Being Gifted in Ontario Persuasive Essay by Quality Writers

Being Gifted in Ontario
An examination of gifted students in Ontario.
# 104887 | 932 words | 5 sources | MLA | 2008 | US
Published on Jun 25, 2008 in Psychology (Child and Adolescent) , Education (General)

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This paper examines all aspects of being a gifted learner in Ontario Canada. The paper explains that depending on how one interprets the purposes of education, what is discussed as giftedness in Ontario education may need revision. The paper also points out that matters of identifying the gifted child should center on the child genuinely hampered by general classes, and when giftedness is identified consideration should be made as to whether the child wants to be streamed towards a gifted program or not. The paper concludes that the numbers of children identified as gifted do prefer to remain in the mainstream and have no objection to their experiences of being different or more advanced. The students enjoy positive relations with peers, and attend to other aspects of their development beyond the scholastic achievement that tends to preoccupy adults.

Concluding Discussion

From the Paper:

"Such 'gifted' tendencies as showing impatience, diverse interests, faster learning than other students or having a 'zany sense of humour' may not always indicate the outstanding potential that Weber & Bennett assert. (2004) Listed traits nearly all refer to the extroverted child, so that an alert reader questions how many perhaps strongly gifted children are missed who manifest a withdrawn and serious manner, shyness, a failure to speak out in class, some difficulty in learning class materials but other abilities at high level. Perhaps every reader can think of a person considered average or even challenged, later given IQ testing and found to be in the 99th percentile. Weber & Bennett's stereotype of giftedness, moreover, does not fit well with children from cultures valuing fine manners, a solemn attitude towards education, and a lack of North American outspokenness that may be mistaken for intelligence or aptitude for school."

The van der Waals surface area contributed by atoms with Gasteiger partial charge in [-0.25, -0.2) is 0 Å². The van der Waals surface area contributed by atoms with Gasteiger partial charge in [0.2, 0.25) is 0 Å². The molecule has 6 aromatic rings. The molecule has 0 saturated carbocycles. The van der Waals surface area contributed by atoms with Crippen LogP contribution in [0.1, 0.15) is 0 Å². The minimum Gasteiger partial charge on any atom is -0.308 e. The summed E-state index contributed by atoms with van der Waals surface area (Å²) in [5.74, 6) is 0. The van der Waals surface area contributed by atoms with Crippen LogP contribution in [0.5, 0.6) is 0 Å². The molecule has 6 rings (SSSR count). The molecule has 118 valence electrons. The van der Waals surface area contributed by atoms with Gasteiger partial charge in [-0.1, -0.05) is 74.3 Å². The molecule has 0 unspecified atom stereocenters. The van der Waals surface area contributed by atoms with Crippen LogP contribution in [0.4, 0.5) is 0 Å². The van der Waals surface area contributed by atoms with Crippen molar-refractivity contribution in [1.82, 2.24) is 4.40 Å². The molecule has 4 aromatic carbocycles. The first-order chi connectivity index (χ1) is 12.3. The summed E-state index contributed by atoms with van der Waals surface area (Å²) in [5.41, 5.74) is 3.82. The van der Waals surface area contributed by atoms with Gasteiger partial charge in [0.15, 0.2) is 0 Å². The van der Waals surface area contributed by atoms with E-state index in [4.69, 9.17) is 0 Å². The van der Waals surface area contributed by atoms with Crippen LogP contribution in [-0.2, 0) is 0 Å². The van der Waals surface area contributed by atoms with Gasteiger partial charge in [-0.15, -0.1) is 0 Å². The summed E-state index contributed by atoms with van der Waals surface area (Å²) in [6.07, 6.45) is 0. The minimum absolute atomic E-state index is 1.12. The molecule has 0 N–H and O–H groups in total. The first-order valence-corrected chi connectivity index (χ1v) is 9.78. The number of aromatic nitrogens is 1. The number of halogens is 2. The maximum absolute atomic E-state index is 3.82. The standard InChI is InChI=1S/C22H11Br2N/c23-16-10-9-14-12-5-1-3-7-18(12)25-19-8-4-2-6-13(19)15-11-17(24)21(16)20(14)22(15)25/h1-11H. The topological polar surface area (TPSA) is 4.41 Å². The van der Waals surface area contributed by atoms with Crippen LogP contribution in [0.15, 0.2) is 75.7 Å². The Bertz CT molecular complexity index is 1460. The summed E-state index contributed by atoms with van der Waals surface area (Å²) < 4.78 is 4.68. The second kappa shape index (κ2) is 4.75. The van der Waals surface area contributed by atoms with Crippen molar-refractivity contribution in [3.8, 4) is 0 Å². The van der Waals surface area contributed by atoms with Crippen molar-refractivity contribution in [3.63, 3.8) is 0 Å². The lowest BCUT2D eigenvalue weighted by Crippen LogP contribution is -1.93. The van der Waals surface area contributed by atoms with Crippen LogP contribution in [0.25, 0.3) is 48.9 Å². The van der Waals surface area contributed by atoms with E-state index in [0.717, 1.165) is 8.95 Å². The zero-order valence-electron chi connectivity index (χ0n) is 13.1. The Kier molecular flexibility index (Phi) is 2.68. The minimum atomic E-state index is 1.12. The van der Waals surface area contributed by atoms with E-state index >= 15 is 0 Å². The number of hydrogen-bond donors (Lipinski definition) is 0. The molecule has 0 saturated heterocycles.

Sample of Sources Used:

  • Gardner, Howard. Intelligence Reframed. New York: Basic Books, 2000. The Disciplined Mind - beyond Facts and Standardized Tests - the K-12 Education that Every Child Deserves. New York: Penguin Putnam, 2000b.Good Work - When Excellence and Ethics Meet. New York: Basic Books, 2001.
  • Kaplan, S.N. "The Grid - a Model to Construct Differentiated Curriculum for the Gifted" in R.S. Renzulli. Ed. Systems and Models for Developing Programs for the Gifted and Talented. Mansfield Center, CT: Creating Learning Press, 1986.
  • Silverman, Linda. "Gifted and Talented" in E.L. Meyen and T. M. Skrtic. Eds. Exceptional Children and Youth - an Introduction. 4th edition. Denver: Love, 2001. (Appears elsewhere as "Gifted Education - an Endangered Species.")
  • Weber, Ken and Sheila Bennett. Special Education in Ontario. 5th edition. Highland, 2004.
  • Winebrunner, Susan. "Gifted Students Need an Education, Too." Educational Leadership. 50. (2000): 52-57.

Cite this Persuasive Essay:

APA Format

Being Gifted in Ontario (2008, June 25) Retrieved September 28, 2023, from

MLA Format

"Being Gifted in Ontario" 25 June 2008. Web. 28 September. 2023. <>